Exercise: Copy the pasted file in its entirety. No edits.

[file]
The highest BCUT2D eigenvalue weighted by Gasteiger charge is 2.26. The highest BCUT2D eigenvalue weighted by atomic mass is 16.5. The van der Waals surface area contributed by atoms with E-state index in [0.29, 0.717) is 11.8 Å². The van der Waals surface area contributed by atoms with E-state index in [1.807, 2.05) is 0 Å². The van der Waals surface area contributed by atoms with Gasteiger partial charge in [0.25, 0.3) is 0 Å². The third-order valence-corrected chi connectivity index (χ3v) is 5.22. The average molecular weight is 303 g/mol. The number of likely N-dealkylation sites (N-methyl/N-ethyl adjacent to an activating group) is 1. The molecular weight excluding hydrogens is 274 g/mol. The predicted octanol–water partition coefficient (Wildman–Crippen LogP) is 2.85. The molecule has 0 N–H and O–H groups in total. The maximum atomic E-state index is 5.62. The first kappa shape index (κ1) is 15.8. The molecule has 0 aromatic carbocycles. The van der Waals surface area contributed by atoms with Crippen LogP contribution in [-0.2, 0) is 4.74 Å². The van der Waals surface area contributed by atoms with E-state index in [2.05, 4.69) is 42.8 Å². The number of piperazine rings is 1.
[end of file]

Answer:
The highest BCUT2D eigenvalue weighted by Gasteiger charge is 2.26. The highest BCUT2D eigenvalue weighted by atomic mass is 16.5. The van der Waals surface area contributed by atoms with E-state index in [0.29, 0.717) is 11.8 Å². The van der Waals surface area contributed by atoms with E-state index in [1.807, 2.05) is 0 Å². The van der Waals surface area contributed by atoms with Gasteiger partial charge in [0.25, 0.3) is 0 Å². The third-order valence-corrected chi connectivity index (χ3v) is 5.22. The average molecular weight is 303 g/mol. The number of likely N-dealkylation sites (N-methyl/N-ethyl adjacent to an activating group) is 1. The molecular weight excluding hydrogens is 274 g/mol. The predicted octanol–water partition coefficient (Wildman–Crippen LogP) is 2.85. The molecule has 0 N–H and O–H groups in total. The maximum atomic E-state index is 5.62. The first kappa shape index (κ1) is 15.8. The molecule has 0 aromatic carbocycles. The van der Waals surface area contributed by atoms with Crippen LogP contribution in [-0.2, 0) is 4.74 Å². The van der Waals surface area contributed by atoms with E-state index in [2.05, 4.69) is 42.8 Å². The number of piperazine rings is 1.